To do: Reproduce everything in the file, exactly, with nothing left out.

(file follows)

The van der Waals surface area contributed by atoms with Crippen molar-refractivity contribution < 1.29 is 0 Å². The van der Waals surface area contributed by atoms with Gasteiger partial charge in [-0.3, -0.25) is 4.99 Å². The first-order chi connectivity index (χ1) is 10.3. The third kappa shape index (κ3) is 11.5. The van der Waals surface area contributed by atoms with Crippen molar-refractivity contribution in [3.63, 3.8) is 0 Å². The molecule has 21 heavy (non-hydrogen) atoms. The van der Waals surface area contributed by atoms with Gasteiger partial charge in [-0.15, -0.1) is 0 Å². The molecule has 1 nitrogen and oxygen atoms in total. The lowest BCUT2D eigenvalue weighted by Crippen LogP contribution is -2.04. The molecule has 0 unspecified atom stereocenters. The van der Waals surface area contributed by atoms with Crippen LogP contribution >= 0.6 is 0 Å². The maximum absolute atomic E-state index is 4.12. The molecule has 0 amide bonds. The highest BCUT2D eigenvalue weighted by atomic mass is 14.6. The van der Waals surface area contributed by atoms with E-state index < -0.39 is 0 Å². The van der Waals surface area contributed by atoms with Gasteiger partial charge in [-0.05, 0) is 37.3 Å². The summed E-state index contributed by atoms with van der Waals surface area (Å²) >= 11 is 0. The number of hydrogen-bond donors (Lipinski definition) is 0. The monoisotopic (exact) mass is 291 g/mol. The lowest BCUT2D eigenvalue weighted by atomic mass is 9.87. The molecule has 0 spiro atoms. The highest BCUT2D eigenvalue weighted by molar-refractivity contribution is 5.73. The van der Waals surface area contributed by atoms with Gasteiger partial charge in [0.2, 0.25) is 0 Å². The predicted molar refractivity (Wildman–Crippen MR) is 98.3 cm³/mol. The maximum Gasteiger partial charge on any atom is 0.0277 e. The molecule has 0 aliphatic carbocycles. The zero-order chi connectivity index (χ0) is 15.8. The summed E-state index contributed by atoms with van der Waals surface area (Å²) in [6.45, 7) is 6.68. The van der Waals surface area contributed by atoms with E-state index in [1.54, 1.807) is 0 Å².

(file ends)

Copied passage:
The van der Waals surface area contributed by atoms with Crippen molar-refractivity contribution < 1.29 is 0 Å². The van der Waals surface area contributed by atoms with Gasteiger partial charge in [-0.3, -0.25) is 4.99 Å². The first-order chi connectivity index (χ1) is 10.3. The third kappa shape index (κ3) is 11.5. The van der Waals surface area contributed by atoms with Crippen molar-refractivity contribution in [3.63, 3.8) is 0 Å². The molecule has 21 heavy (non-hydrogen) atoms. The van der Waals surface area contributed by atoms with Gasteiger partial charge in [-0.15, -0.1) is 0 Å². The molecule has 1 nitrogen and oxygen atoms in total. The lowest BCUT2D eigenvalue weighted by Crippen LogP contribution is -2.04. The molecule has 0 unspecified atom stereocenters. The van der Waals surface area contributed by atoms with Crippen LogP contribution >= 0.6 is 0 Å². The maximum absolute atomic E-state index is 4.12. The molecule has 0 amide bonds. The highest BCUT2D eigenvalue weighted by atomic mass is 14.6. The van der Waals surface area contributed by atoms with E-state index < -0.39 is 0 Å². The van der Waals surface area contributed by atoms with Gasteiger partial charge in [-0.05, 0) is 37.3 Å². The summed E-state index contributed by atoms with van der Waals surface area (Å²) >= 11 is 0. The number of hydrogen-bond donors (Lipinski definition) is 0. The monoisotopic (exact) mass is 291 g/mol. The lowest BCUT2D eigenvalue weighted by atomic mass is 9.87. The molecule has 0 spiro atoms. The highest BCUT2D eigenvalue weighted by molar-refractivity contribution is 5.73. The van der Waals surface area contributed by atoms with Gasteiger partial charge in [0.2, 0.25) is 0 Å². The predicted molar refractivity (Wildman–Crippen MR) is 98.3 cm³/mol. The maximum Gasteiger partial charge on any atom is 0.0277 e. The molecule has 0 aliphatic carbocycles. The zero-order chi connectivity index (χ0) is 15.8. The summed E-state index contributed by atoms with van der Waals surface area (Å²) in [6.45, 7) is 6.68. The van der Waals surface area contributed by atoms with E-state index in [1.54, 1.807) is 0 Å².